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Journal of Nutrition and Metabolism
Volume 2017 (2017), Article ID 9608315, 7 pages
Research Article

Appropriate Weaning Practice and Associated Factors among Infants and Young Children in Northwest Ethiopia

1College of Health Sciences and Medicine, Wolaita Sodo University, Sodo, Ethiopia
2College of Health Sciences and Medicine, Mekelle University, Mekelle, Ethiopia

Correspondence should be addressed to Liknaw Bewket Zeleke

Received 22 March 2017; Revised 5 June 2017; Accepted 14 June 2017; Published 20 July 2017

Academic Editor: H. K. Biesalski

Copyright © 2017 Liknaw Bewket Zeleke et al. This is an open access article distributed under the Creative Commons Attribution License, which permits unrestricted use, distribution, and reproduction in any medium, provided the original work is properly cited.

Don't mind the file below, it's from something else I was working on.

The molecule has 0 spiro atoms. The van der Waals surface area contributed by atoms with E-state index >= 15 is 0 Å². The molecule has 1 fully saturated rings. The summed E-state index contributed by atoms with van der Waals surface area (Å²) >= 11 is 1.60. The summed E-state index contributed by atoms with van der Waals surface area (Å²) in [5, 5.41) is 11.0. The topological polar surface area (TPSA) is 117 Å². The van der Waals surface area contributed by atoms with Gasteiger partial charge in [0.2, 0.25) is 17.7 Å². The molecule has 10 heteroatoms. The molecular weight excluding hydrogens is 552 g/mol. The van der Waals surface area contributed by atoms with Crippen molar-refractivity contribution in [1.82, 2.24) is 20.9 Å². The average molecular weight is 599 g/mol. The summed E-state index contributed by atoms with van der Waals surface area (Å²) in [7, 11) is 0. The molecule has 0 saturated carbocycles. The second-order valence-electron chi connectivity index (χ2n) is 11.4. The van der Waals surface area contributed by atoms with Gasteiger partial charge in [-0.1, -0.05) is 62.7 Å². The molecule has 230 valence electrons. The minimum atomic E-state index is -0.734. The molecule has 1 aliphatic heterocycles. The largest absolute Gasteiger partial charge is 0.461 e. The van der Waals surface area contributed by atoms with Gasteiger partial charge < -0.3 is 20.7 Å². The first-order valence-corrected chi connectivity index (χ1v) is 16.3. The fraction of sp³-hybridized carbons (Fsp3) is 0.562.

Background. The right nutrition from the start of a pregnancy to the child’s second birthday has a profound impact on the future health, wellbeing, and success of a child. This can be achieved through proper maternal nutrition during pregnancy, exclusive breastfeeding, and appropriate weaning practice. Objective. This study was aimed at assessing appropriate weaning practice and associated factors among infants and young children aged 6–23 months in Feres Bet Town, Northwest Ethiopia. Methods. A community based cross-sectional study was conducted among 351 children aged 6–23 months. Simple random sampling technique was used to select study participants. Interviewer administered questionnaires were used. Bivariate and multivariable logistic regression analyses were employed to identify factors associated with appropriate weaning practice. Results. Nearly quarter (23.9%) of mothers have practiced appropriate weaning. Proportion of children who started consumption of weaning food timely and met the recommended dietary diversity was 61.5% and 43.9%, respectively. Child age [AOR (Adjusted Odds Ratio): 7.04], husband’s occupation [AOR: 6.85], and maternal weaning advice [AOR: 4.38] were positively associated with appropriate weaning practice, while family size [AOR: 0.28] showed negative association. Conclusion. Appropriate weaning practice was found to be low. Health education at community level and one-on-one advice for mothers in health institutions are highly recommended to improve appropriate weaning.